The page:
Virtual Reality has quickly moved from a theoretical idea to one of the most exciting new technologies. As a result many companies have invested in or developed their own version of the VR headset, from Facebook’s acquisition of the Oculus Rift, to Google Glass.
Now so far, they have been primarily used within the gaming industry, but there is a huge potential for VR headsets to expand into our everyday lives. More and more companies will incorporate VR into their strategies, and advertising will be no exception.
But, when we think about the very nature of advertising, there are interesting ethical dilemmas raised when it comes to Ar/VR and marketing.
For a start for VR headsets to work, they have to have ways to measure head movements.
Imagine you are wearing a set of AR glasses in a supermarket, and they store head movement data. The glasses know what products you look at, and for how long. With this data, the supermarket could tailor its advertising strategy so that it is completely personal to you.
The fact that these movements will be stored raises privacy issues quite unlike data storage complaints of the past. Issues which it is essential that any VR Development Agency must fully understand.
It will not be long before these VR headsets are able to read heart rate fluctuations and measure the dilation of your pupils in response to external stimuli.
Now this would be a good way to test products before they go to market, to find out people’s subconscious reactions to the design, or to find out whether a particular advert has the desired effect.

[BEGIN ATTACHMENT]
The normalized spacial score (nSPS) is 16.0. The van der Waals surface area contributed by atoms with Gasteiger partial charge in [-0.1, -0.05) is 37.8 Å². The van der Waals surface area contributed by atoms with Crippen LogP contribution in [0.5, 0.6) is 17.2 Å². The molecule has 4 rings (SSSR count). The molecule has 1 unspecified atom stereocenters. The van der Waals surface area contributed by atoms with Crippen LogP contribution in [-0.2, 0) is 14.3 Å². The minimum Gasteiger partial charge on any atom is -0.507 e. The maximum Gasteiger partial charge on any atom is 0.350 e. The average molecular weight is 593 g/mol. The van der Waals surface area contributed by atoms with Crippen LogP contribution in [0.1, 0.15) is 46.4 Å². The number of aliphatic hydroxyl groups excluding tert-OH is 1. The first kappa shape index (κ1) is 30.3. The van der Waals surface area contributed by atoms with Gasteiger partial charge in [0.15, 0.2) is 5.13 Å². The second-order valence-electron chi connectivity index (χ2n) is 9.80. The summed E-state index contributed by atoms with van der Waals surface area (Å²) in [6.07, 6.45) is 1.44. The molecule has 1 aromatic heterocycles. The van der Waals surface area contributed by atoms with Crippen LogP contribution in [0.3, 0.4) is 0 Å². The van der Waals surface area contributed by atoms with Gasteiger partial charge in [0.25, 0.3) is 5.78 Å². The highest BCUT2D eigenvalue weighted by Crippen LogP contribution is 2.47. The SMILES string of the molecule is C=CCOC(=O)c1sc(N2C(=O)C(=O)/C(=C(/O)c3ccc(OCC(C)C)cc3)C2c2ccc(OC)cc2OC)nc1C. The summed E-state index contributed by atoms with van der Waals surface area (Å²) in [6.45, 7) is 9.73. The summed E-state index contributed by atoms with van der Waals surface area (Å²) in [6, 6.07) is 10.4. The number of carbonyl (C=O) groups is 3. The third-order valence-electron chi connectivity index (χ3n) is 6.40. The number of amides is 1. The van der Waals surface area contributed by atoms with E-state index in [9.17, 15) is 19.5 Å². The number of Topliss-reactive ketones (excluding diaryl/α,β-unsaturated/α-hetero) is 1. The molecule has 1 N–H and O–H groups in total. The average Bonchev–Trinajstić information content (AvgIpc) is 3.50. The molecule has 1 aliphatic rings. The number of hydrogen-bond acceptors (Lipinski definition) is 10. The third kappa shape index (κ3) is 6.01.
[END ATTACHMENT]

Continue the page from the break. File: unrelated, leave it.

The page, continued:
But, again, if companies can find out what appeals to you on a subconscious level, then they can use data that has never been available before to sell things to you. The use of data of this nature raises some questions about what should remain private.
Moving away from the field of advertising, and going back to VR gaming throws up another challenge. Violence in video games is a long standing issue for some, but VR allows for players to actually engage in acts of violence, in a virtual world.
If devices can be linked, and players can interact with each other online, then virtual assault or murder becomes a possibility. Now these kind of things happen in video games all the time, but on a platform and immersive and realistic as VR has the potential to be, ethical issues about virtual crime become more difficult to answer.
VR is going to be at the very pinnacle of technological advancements in the future, but there are ethical questions that need to be answered, especially when it comes to privacy and the storage of data.
Regulation of one form or another will required, but if used safely, we can see that the data that VR will be able to access will have a wide range of possibilities.